• Use an ADF!!!: The only way to get globally consistent poses is by using an ADF. You won’t get any loop closure if you don’t prescan the scene
• Capture a complete ADF: Get all the viewpoints of the scene you will reasonably be covering in a scan.
• Move slowly: Make sure you move slowly to minimize motion blur
• Have enough overlap: Make sure to return to areas of the scene you have already scanned so that the Tango can actually close the loop. Even though the camera has a wide field of view, the more overlap the better.
• Be careful around lights and windows: Move slowly when getting near lights and windows to give autoexposure time to adjust
• Capture surfaces head on, not obliquely: You will get better depth data and the registration will be better.
• Examine data after capture: You might want to go back and rescan sections of the scene that you didn’t capture thoroughly, e.g. if you open up the point cloud and see a hole in the middle of the floor. Also, you will often have color frames that have exposure flashes or capture the structured light pattern from the depth sensor - you probably want to throw these frames out.
Structured Light pattern leaking into RGB images

## IR Leakage in Tango Color Images

A lot of Tango imagery appears washed out and low contrast. To minimize this effect, stick with daylight and fluorescent lights.

The same scene, captured with the Tango under a "daylight" bulb, an LED bulb, and a regular incandescent bulb. The appearance under the daylight bulb most closely resembles the real appearance of the scene. Under the incandescent bulb, the scene is washed out and the colors are incorrect.

Why does this occur? The answer is infrared light. The Tango tablet uses a single RGBI sensor to capture both depth and color data. Standard RGB sensors, such as those used in webcams or phone cameras, are sensitive to infrared light as well as visible light. Thus, they usually come with an infrared-blocking filter. However, the RGBI sensor in the Tango wouldn’t be able to sense depth if it had such a filter. Thus, what you see is IR bleeding into the RGB channels.

The problem is actually considerably worse: experimentally, the autoexposure functionality on the camera does not seem to function correctly with high amounts of IR. It seems like it autoexposes to the visible light spectrum, but the image then gets blown out with the IR bleeding into the RGB pixels.

Practically, this means that the best images are obtained with daylight or fluorescent lights, where the power of the light in the IR spectrum is less than the visible spectrum.

Spectral response of different types of light sources. Incandescent bulbs emit far more IR than visible light due to the way they produce light (heating a filament). Other light types, including regular daylight, have less emission in the IR range. From http://housecraft.ca/wp-content/uploads/2012/09/spectral_responses2.png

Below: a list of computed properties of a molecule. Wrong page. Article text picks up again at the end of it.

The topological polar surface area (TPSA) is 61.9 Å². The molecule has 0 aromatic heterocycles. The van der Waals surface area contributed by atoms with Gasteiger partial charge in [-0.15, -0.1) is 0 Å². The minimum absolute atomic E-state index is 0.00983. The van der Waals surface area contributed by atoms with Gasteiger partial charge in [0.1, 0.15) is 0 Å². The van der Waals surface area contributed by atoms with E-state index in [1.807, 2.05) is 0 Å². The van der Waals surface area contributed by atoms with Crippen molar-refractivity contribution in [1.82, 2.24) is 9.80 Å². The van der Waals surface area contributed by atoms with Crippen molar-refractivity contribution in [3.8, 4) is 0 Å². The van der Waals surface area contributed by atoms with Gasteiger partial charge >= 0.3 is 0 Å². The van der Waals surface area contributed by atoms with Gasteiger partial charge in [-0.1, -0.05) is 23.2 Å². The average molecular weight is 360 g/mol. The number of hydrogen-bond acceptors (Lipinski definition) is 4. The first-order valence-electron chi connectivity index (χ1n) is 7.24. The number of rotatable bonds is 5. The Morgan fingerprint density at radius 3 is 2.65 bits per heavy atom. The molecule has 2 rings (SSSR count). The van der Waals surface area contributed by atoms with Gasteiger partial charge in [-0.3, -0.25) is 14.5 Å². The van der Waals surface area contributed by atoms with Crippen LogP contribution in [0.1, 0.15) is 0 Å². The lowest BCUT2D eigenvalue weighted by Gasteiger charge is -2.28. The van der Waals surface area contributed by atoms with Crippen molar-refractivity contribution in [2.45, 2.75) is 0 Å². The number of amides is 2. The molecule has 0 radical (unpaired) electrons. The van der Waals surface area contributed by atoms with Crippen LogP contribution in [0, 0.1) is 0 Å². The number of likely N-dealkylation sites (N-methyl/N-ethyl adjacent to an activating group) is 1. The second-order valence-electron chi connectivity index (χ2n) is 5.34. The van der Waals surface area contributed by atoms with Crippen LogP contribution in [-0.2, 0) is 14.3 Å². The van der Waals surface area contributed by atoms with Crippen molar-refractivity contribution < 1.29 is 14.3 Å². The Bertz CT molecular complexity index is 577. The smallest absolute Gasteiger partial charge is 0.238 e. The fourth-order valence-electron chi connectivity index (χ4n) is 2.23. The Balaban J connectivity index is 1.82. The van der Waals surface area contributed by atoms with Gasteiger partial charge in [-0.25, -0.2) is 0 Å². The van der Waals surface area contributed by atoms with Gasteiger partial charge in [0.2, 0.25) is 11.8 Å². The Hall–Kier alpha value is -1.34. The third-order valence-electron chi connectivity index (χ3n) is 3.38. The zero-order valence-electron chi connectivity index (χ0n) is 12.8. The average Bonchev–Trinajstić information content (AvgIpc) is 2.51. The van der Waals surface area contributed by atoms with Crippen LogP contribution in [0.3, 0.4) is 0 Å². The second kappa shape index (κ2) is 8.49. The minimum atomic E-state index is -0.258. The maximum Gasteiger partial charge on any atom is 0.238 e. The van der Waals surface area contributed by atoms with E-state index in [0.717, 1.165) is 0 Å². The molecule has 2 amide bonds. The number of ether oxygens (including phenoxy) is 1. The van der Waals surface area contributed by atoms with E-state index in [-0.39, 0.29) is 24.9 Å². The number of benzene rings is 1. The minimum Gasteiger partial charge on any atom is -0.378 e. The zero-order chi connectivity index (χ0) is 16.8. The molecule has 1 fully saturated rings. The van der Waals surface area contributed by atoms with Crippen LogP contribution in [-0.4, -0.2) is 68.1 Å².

## Full Workflow

For those interested, here’s a precise list of what our system does (mostly automated after capture). In theory this should let you replicate our results (but there’s probably a lot of hairy coding in there).

### Capture

2. Dump image and point cloud frames of scene, with poses computed post capture (vs. during capture) for more reliable estimates

### Depth

1. Compute per-frame normals for point clouds via nearest neighbors
2. Merge point cloud frames using poses
3. Run Screened Poisson Surface Reconstruction at a depth of 8 or 9
4. Delete small components (less than 0.1% of the vertices)
5. Do a few iterations of Taubin smoothing

### HDR Imagery

See the previous post for an explanation of these steps.

1. Remove frames showing structured light pattern and grossly overexposed frames
2. Resize images down to 640x360, and from now on only process a fraction of the frames (usually less than 1500 frames total) for efficiency.
1. Generate a confidence image for each input color image. Generally, we don’t trust oversaturated or undersaturated pixels, so we use a hat function. For an 8-bit value $x$, our per-channel confidence is $c = 1 - \frac{|x-128|}{128}$ (carefully chosen so that a saturated pixel has a small but nonzero confidence).
3. Take a weighted mean or weighted median of all associated pixels to get a single HDR vertex color. The weight we use is proportional to the confidence and the differential form factor between the vertex and the camera pixel. If $v$ is the vector from the vertex to the camera, $n$ is the vertex normal, and $t$ is the camera vector, then the form factor term is $\frac{-(v\cdot t)(v\cdot n)}{(v\cdot v)^2}$ (ref https://en.wikipedia.org/wiki/View_factor#View_factors_of_differential_areas)